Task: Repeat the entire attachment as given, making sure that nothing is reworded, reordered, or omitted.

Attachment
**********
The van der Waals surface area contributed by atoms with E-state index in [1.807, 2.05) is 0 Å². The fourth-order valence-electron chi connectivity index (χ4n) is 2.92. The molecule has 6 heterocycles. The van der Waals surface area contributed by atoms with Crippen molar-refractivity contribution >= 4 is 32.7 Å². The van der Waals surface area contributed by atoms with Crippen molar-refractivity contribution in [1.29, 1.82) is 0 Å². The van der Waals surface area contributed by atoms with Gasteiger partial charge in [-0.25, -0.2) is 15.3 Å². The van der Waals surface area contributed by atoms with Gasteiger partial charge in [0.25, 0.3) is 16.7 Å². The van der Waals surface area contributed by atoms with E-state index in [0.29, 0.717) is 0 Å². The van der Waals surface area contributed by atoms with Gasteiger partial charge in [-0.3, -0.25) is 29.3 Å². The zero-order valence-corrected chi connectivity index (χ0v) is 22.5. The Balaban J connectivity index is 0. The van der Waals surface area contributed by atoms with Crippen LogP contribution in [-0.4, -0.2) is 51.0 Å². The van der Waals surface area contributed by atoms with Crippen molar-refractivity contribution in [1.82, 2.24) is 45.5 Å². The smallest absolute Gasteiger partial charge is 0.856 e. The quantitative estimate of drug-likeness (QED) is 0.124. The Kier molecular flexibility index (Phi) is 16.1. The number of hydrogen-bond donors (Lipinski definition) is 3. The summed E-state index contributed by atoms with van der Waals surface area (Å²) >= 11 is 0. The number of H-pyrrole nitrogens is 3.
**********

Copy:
The van der Waals surface area contributed by atoms with E-state index in [1.807, 2.05) is 0 Å². The fourth-order valence-electron chi connectivity index (χ4n) is 2.92. The molecule has 6 heterocycles. The van der Waals surface area contributed by atoms with Crippen molar-refractivity contribution >= 4 is 32.7 Å². The van der Waals surface area contributed by atoms with Crippen molar-refractivity contribution in [1.29, 1.82) is 0 Å². The van der Waals surface area contributed by atoms with Gasteiger partial charge in [-0.25, -0.2) is 15.3 Å². The van der Waals surface area contributed by atoms with Gasteiger partial charge in [0.25, 0.3) is 16.7 Å². The van der Waals surface area contributed by atoms with E-state index in [0.29, 0.717) is 0 Å². The van der Waals surface area contributed by atoms with Gasteiger partial charge in [-0.3, -0.25) is 29.3 Å². The zero-order valence-corrected chi connectivity index (χ0v) is 22.5. The Balaban J connectivity index is 0. The van der Waals surface area contributed by atoms with Crippen LogP contribution in [-0.4, -0.2) is 51.0 Å². The van der Waals surface area contributed by atoms with Crippen molar-refractivity contribution in [1.82, 2.24) is 45.5 Å². The smallest absolute Gasteiger partial charge is 0.856 e. The quantitative estimate of drug-likeness (QED) is 0.124. The Kier molecular flexibility index (Phi) is 16.1. The number of hydrogen-bond donors (Lipinski definition) is 3. The summed E-state index contributed by atoms with van der Waals surface area (Å²) >= 11 is 0. The number of H-pyrrole nitrogens is 3.